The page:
Takeaway Delivery Driver

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Our summary findings are:

1. Takeaways, including both major chains and small, independent businesses are always on the lookout for delivery drivers.

2. You won’t need any qualifications to work as a delivery driver, though you will need a full, clean driving licence.

3. You will need good knowledge of the local area and or a Sat Nav.

4. Employers will also expect you to be punctual, reliable and have excellent customer service skills.

5. Pay will vary according to your employer, but you shouldn’t expect much more than National Minimum Wage.

6. However, some employers may give you free or discounted food, while you will also be able to enjoy the chance to juggle a flexible part-time job with other commitments.

7. While it may not be intellectually challenging, delivering takeaways can be stressful, particularly if you have to deal with rude customers.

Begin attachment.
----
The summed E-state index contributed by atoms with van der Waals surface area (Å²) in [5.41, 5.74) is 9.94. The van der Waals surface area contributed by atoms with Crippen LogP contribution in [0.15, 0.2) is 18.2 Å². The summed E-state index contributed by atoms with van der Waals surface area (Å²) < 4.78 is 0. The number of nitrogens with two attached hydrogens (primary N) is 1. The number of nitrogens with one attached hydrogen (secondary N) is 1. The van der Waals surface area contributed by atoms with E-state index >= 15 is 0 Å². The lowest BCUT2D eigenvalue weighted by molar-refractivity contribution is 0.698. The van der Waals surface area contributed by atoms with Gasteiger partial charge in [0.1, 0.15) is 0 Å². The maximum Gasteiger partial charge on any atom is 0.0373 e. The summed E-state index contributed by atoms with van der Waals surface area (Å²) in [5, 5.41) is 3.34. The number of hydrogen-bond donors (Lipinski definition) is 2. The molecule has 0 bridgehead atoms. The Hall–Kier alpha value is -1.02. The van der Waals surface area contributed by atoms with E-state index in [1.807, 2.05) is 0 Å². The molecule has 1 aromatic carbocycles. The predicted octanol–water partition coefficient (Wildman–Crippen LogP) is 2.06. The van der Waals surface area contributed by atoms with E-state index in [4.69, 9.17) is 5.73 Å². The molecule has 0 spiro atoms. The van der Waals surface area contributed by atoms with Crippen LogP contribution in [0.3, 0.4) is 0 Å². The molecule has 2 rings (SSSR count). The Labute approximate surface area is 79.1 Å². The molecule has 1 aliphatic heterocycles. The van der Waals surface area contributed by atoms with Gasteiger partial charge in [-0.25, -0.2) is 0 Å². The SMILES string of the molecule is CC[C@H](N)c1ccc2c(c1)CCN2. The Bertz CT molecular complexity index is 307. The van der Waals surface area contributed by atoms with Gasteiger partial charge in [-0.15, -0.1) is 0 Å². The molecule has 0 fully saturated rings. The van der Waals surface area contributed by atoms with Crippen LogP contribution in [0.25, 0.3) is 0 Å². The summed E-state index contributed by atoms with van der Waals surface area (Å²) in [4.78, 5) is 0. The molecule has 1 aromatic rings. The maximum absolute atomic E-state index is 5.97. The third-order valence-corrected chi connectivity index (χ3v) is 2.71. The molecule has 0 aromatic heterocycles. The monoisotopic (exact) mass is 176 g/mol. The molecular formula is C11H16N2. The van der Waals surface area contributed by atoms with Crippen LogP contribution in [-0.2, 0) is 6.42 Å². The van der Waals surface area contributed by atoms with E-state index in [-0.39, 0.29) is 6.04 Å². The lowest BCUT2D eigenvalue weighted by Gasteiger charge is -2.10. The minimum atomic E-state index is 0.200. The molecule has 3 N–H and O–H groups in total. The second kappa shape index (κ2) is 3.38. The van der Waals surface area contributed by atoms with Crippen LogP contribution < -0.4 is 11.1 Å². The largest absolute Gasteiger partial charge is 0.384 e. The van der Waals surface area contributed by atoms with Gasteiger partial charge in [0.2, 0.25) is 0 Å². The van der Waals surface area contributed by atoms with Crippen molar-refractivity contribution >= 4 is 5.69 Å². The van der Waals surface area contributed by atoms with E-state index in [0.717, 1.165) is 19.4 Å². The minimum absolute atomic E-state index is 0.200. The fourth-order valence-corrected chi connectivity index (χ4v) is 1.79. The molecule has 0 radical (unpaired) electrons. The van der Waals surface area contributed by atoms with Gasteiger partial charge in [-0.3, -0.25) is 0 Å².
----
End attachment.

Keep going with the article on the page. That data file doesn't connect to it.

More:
8. Keep an eye out for signs in takeaway shop windows or else get in touch with major employers such as Domino’s to find work.

 

Working as a Delivery Driver 

While many parts of the service industry have suffered as a result of the economic downturn, takeaways continue to do brisk business as people choose to treat themselves at home rather than go out on the town. This means that opportunities for delivery drivers are plentiful.

As the job title suggests, the work involves delivering takeaway orders to the customer’s door, collecting the money and then returning to the store to process the payment and pick up the next order.

While you won’t need any academic qualifications, or even previous experience, if you want to work for an independent takeaway or even a small chain, you will need to provide your own transport (larger chains such as Domino’s Pizza often provide their drivers with scooters).

Also, employers will look for:

  • Reliability: Takeaways need drivers they can depend on to get their orders delivered on time and keep their customers happy. 
  • Professionalism: As Pizza Hut notes, “as a driver, you’re the polite and friendly face that takes the restaurant to the customer”.